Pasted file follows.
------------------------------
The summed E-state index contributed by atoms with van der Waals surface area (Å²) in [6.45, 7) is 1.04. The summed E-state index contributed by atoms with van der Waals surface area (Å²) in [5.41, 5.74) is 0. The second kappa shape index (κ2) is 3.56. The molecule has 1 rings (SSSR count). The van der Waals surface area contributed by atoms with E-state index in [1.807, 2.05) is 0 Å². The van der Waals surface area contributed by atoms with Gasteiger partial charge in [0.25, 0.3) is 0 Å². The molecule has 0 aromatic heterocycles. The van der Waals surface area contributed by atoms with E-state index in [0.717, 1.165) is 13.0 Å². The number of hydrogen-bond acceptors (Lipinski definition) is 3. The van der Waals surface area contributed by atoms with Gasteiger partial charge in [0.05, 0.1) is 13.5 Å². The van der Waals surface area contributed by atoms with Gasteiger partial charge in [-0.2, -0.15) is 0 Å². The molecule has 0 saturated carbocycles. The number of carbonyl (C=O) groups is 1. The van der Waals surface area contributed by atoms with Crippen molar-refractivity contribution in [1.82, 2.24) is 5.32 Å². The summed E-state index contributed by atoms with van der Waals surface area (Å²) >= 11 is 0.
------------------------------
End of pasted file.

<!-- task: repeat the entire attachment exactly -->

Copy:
The summed E-state index contributed by atoms with van der Waals surface area (Å²) in [6.45, 7) is 1.04. The summed E-state index contributed by atoms with van der Waals surface area (Å²) in [5.41, 5.74) is 0. The second kappa shape index (κ2) is 3.56. The molecule has 1 rings (SSSR count). The van der Waals surface area contributed by atoms with E-state index in [1.807, 2.05) is 0 Å². The van der Waals surface area contributed by atoms with Gasteiger partial charge in [0.25, 0.3) is 0 Å². The molecule has 0 aromatic heterocycles. The van der Waals surface area contributed by atoms with E-state index in [0.717, 1.165) is 13.0 Å². The number of hydrogen-bond acceptors (Lipinski definition) is 3. The van der Waals surface area contributed by atoms with Gasteiger partial charge in [0.05, 0.1) is 13.5 Å². The van der Waals surface area contributed by atoms with Gasteiger partial charge in [-0.2, -0.15) is 0 Å². The molecule has 0 saturated carbocycles. The number of carbonyl (C=O) groups is 1. The van der Waals surface area contributed by atoms with Crippen molar-refractivity contribution in [1.82, 2.24) is 5.32 Å². The summed E-state index contributed by atoms with van der Waals surface area (Å²) >= 11 is 0.